There are three things to keep in mind, according to Minasi. First, focus on the right content. “Not all MCAT topics are created equal; some are tested at a higher frequency than others,” he says. You may be excellent at radioactive decay, for instance, but you may never get asked about it (at the same time, topics like kinematics are almost a guarantee on the MCAT).
Second, don’t forget to practice applying the content. If you know what the ideal gas law formula is, PV=nRT, that’s good, Minasi says — but the test may not give you the direct values, instead saying that the temperature is rising while the volume is staying the same.
Third, schedule your MCAT test far enough in advance and plan your study timeline from there. You’ll want to finish studying right before the exam, so the information is fresh in your mind, according to Minasi. The closer you get to test day, the more full-length practice exams you should be taking, as “it’s much better practice to build up to [them] by trying to solve individual problems or taking mini-tests. This will help build up your endurance.”
If you’re hoping to boost your score, there are lots of flexible online prep options, from intensive bootcamps with score increase guarantees to longer, spread-out courses if you have more time.
- The 11 best MCAT courses, based on your studying style
Get creative in applying to hospitals or physicians’ offices for shadowing.
If you were unemployed or had little employment experience the first time you applied, consider looking for employment relevant to your career goals, such as patient-based positions, volunteering at a local clinic or hospital, or earning an EMT license.
If you’re not sure where to find shadowing opportunities, LinkedIn can be a great place to reach out to people (or even ask for career advice).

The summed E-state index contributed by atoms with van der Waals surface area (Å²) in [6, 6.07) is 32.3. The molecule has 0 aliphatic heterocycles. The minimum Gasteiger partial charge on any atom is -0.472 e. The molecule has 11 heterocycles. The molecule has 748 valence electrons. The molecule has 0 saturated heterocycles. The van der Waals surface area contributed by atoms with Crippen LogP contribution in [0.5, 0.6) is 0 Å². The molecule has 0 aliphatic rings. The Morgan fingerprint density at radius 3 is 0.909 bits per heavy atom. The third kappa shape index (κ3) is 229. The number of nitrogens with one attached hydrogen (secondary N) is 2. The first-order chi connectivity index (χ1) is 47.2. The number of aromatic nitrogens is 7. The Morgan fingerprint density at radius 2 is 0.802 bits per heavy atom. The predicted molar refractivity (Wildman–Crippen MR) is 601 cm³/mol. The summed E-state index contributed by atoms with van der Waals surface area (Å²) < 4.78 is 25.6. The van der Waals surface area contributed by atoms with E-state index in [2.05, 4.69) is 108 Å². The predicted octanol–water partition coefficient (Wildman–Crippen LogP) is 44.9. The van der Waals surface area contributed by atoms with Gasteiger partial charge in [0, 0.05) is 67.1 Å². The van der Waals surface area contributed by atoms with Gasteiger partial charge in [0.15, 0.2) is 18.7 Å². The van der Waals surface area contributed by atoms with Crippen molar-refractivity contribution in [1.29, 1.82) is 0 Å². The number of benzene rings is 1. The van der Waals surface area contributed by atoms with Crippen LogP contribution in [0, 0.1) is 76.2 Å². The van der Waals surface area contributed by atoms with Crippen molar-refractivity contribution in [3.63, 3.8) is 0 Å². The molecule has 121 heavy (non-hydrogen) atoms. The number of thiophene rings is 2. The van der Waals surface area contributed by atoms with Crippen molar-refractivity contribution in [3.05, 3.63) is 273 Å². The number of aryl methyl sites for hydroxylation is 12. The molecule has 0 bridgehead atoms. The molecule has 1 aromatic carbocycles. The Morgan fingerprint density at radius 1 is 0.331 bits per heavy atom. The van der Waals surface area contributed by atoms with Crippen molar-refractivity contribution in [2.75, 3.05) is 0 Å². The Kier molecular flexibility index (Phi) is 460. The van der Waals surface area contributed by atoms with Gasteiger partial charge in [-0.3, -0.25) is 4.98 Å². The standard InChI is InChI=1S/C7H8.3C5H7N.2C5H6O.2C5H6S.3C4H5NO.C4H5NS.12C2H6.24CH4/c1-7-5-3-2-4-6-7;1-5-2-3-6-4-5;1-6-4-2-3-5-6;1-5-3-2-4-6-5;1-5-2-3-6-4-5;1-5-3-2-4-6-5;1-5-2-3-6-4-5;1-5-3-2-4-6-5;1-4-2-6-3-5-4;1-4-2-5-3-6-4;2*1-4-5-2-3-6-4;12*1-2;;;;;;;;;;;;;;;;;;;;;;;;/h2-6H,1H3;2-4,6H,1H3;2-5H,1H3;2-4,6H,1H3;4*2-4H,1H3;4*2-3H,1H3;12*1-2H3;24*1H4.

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Take online classes in subjects you could use more background or expertise in.
You can’t change your transcript, but you can supplement it by taking classes in subjects you once struggled with or never had the chance to take. Many medical schools will average all undergraduate coursework as part of your GPA. (Some online programs, like edX MicroMasters or Coursera MasterTracks, offer real college credits for a fraction of their on-campus cost, for example).
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Nail your interview.
Communication is important in medical school, and if you had an interview at a school but no offer, you may need to strengthen this section of your application.
Lopes recommends dressing professionally, coming with thoughtful questions, and practicing with technology ahead of time if it’s an online interview. “Utilize mock interviews your school’s career services offer, if possible,” he says. “If not, prepare with a friend [or a willing student or alumni] who has gone through the same process.”
- 11 free or affordable online classes that can help make public speaking less daunting
Prioritize getting outstanding letters of recommendation.
If your stats are well within your target school’s ballpark, Petia Whitmore, Dean of Graduate Admissions at Babson College, says you should look into your application’s qualitative aspects, like your personal statement, work experience, and recommendation letters. “With a new application, try to find recommenders that can speak to your strengths, motivation, and perseverance,” Lopes advises. “It helps if [they] can speak directly to your abilities connected to that particular program.”
Cohen says you could also connect with alumni from your target schools and see if you could be mentored by them. Later, they could write a recommendation letter when it comes time to reapply.
If you want to do switch career paths:
Find what you loved about the idea of med school and see what other career options are out there.
If, for example, you were drawn to the idea of helping people, there are plenty of careers where you can make a huge impact on other people’s lives. If you’re not sure where to start — or what your particular strengths are — Julie Biggers, Director of Career Development at Clemson University, recommends starting at your school’s career services and utilizing resources such as O*NET OnLine (sponsored by the US Department of Labor) and the Occupational Handbook.